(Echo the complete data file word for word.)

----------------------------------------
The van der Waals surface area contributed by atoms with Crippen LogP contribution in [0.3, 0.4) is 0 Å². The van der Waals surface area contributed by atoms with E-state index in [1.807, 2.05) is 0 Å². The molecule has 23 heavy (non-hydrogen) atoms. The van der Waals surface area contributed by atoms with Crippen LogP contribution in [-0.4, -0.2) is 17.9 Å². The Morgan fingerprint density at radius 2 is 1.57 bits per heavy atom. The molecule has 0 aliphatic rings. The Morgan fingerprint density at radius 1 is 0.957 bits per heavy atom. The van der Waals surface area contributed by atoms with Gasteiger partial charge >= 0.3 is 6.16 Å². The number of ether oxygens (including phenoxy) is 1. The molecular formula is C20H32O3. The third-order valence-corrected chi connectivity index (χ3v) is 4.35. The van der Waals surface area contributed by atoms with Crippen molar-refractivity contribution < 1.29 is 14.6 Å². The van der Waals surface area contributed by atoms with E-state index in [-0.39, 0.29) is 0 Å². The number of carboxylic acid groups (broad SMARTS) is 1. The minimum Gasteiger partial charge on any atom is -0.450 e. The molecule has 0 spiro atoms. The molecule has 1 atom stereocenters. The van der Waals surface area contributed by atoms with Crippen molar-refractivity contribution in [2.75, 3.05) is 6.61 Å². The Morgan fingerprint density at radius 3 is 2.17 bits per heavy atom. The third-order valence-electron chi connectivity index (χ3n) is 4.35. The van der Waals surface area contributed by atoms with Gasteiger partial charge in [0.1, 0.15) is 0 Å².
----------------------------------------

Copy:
The van der Waals surface area contributed by atoms with Crippen LogP contribution in [0.3, 0.4) is 0 Å². The van der Waals surface area contributed by atoms with E-state index in [1.807, 2.05) is 0 Å². The molecule has 23 heavy (non-hydrogen) atoms. The van der Waals surface area contributed by atoms with Crippen LogP contribution in [-0.4, -0.2) is 17.9 Å². The Morgan fingerprint density at radius 2 is 1.57 bits per heavy atom. The molecule has 0 aliphatic rings. The Morgan fingerprint density at radius 1 is 0.957 bits per heavy atom. The van der Waals surface area contributed by atoms with Gasteiger partial charge >= 0.3 is 6.16 Å². The number of ether oxygens (including phenoxy) is 1. The molecular formula is C20H32O3. The third-order valence-corrected chi connectivity index (χ3v) is 4.35. The van der Waals surface area contributed by atoms with Crippen molar-refractivity contribution < 1.29 is 14.6 Å². The van der Waals surface area contributed by atoms with E-state index in [-0.39, 0.29) is 0 Å². The number of carboxylic acid groups (broad SMARTS) is 1. The minimum Gasteiger partial charge on any atom is -0.450 e. The molecule has 0 spiro atoms. The molecule has 1 atom stereocenters. The van der Waals surface area contributed by atoms with Crippen molar-refractivity contribution in [2.75, 3.05) is 6.61 Å². The Morgan fingerprint density at radius 3 is 2.17 bits per heavy atom. The third-order valence-electron chi connectivity index (χ3n) is 4.35. The van der Waals surface area contributed by atoms with Gasteiger partial charge in [0.1, 0.15) is 0 Å².